Shadow Commemoration Day Thirteen

One of the strangest things, is switching from the plural to the singular.  To go from ‘dogs’ to saying ‘dog’.  To go from saying, ‘Shadow and Unter’ to felling that stutter in the speech and saying ‘Unter’ alone.  There’s that moment before the walk, where instead of putting a harness on one dog and then on another, there is only one.  There’s that moment, walking down the street, where there’s only one leash.  There’s walking outside, with only one treat.  There’s filling only one dog bowl with food.  There’s more like this.  One of the strangest things, is switching from the plural to the singular.

two white flower blooms,
up high in a dogwood tree,
winds blow one away


P.S.  As a note, M. Sakran has recently had a poem published by Forge JournalForge Journal can be found here: Forge Journal.  The poem can found here: poem.

A milestone: 350th post

This is the 350th post on M. Sakran’s blog of and about poetry and poetry related things.  The first post was on April 24th, 2014.  Appreciation is offered to all who have interacted with the blog.

There have been a lot of things on the blog up to this point.  For example, there have been forty experimental poetry forms presented.  A series of poems written in those forms is currently on going, and will continue with tomorrow’s post.

Other things that have been on the blog include things like forty one photographs to inspire poetry, forty artworks to inspire poetry and forty one poetry topic ideas.  There have also been other things on the blog.  A complete list of posts can be seen on the posts list page.

If anyone has any thoughts about the blog, feel free to express them, using the form below:

In commemoration of this 350th post, here is a three hundred and fifty word haibun (both the paragraph and the haiku together add up to three hundred and fifty words).  Please enjoy.

In the spring, more than sixteen cycles of the moon ago, there, in the sand of the beach, something was written.  As the sun rose, and beat a drum with rhythm, more lines were drawn in the sand.  Around them, within them, and beside them, objects were gathered.  Shells, sand dollars, driftwood, sea weed, in little patterns and arrangements.  Birds flew by, crabs crawled on the shore, and fish looked out of the water to see the lines and to see the objects.  In a hut, made from bamboo, on certain days, when the sun beat its drum, someone came out, and to the collection, of lines in the sand, and shells, sand dollars, driftwood and sea weed, tried to add something to them.  On many drum beats, seeing what was there, and trying to add something mixing and unique.  Usually, more lines, more shells, more things from the sea.  Sometimes though, different things.  Still from around, still on the beach, still from the sea, but something new.  Maybe rocks.  Maybe forms built from the sand.  Matching but new.  Still on the beach, and in some way, there before, but also, not there before.  And then, when finished, for the drum beat, but before the next noted one, this someone would stand and think, at least on most beats.  From back on a tall hill, looking out over the beach, seeing the lines and shells, sand dollars and driftwood, sea weed and rocks, and the forms in sand, and seeing a totality, with some notice of the individual things, and thinking of something else to place on the shore.  Something that the birds and crabs and fish would want to see.  Something that might be light, or something that might be heavy.  And thinking of these things, with other considerations, and putting them in a place, and then standing back, out on the hill, and seeing what was there.  Then going back inside the bamboo hut and waiting for the birds, crabs and fish to see.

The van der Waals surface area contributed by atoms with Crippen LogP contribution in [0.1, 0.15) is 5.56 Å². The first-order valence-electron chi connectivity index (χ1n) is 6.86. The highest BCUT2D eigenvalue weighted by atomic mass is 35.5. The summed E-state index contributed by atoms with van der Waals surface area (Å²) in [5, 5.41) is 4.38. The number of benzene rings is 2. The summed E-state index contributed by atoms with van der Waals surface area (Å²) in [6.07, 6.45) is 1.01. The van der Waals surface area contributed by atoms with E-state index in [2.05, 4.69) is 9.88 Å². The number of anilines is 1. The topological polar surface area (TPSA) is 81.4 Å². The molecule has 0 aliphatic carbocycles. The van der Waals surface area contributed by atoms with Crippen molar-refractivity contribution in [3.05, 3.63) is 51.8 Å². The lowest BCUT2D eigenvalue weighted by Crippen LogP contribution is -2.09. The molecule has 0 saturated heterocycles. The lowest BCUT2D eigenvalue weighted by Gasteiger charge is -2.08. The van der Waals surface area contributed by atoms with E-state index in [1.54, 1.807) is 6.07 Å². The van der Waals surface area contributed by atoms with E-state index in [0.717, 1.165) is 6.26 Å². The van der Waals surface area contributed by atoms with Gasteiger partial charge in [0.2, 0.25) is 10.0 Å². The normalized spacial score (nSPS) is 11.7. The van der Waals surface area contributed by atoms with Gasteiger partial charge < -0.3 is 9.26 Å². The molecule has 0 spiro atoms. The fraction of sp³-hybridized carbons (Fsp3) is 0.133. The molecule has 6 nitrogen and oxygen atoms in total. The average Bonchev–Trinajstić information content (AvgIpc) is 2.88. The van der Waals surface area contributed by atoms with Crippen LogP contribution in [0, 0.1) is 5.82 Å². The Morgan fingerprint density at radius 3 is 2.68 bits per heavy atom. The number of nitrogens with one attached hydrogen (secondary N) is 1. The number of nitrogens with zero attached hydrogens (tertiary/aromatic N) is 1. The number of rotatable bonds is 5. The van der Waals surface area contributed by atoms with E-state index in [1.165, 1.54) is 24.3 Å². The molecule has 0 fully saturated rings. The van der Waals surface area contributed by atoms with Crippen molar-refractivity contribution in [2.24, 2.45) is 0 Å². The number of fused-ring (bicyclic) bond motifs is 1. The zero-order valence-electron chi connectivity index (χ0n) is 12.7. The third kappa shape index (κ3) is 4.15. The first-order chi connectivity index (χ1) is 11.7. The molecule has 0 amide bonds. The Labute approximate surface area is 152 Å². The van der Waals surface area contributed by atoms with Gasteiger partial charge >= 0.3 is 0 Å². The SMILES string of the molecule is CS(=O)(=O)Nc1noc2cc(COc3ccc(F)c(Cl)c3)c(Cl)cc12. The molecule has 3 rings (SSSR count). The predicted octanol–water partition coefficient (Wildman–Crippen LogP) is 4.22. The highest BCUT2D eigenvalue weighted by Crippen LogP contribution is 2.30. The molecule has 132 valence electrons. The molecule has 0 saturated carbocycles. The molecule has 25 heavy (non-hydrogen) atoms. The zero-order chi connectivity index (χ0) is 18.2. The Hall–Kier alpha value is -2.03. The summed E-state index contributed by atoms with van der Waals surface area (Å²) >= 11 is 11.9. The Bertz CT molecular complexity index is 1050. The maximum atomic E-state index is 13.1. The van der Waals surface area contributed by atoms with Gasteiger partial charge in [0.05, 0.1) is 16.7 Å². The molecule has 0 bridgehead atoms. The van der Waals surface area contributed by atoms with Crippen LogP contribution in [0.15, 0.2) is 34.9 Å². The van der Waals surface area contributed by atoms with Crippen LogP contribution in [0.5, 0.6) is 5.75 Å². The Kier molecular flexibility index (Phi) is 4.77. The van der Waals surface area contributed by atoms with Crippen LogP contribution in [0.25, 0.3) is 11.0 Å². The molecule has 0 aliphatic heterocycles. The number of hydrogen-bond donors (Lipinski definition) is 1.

Waves flow on the shore,
and on one morning someday,
making the beach clear

Artwork to inspire poetry: The orange chair

The Orange Chair

Above is a piece of artwork the can inspire poetry.  Here is a poem inspired by this artwork:

The orange chair is upon the rug, within the room with the wood floor.  It’s large and soft with a frame of wood inside.  The outside is cloth – not leather.  It is not the shiny cloth.  The kind that almost seems oily.  It is regular cloth.  Cloth with little lines sown in it.  The chair fits.  It fits on the rug.  It fits in the room.  Its color fits.  Orange seems right.  Behind the chair is a wall.  It’s covered in plaster.  Real plaster.  On lathe strips.  It’s painted orange.  A light orange.  A faint orange.  The wall, the floor, the rug.  They fit.  They fit with the chair.  The orange chair.

The oak leaf sits,
upon the tree,
within the forest.

A Poem: Peppercorns

The last few peppercorns, just one layer thick, at the bottom of the mill.  Little, pointed, black spheres – waiting.  A whole column.  Hundreds.  Turned and ground and spread.  Dust is still at the bottom.  Little black specks.  Some white.  Some brown.  A smell.  Aroma.  The layer waits for the turn.  Soon parts will disappear.  Then a quarter.  Then a half.  They all will fall in.  And soon they are dust.

wood is fed
into the wood chipper
clouds dissolve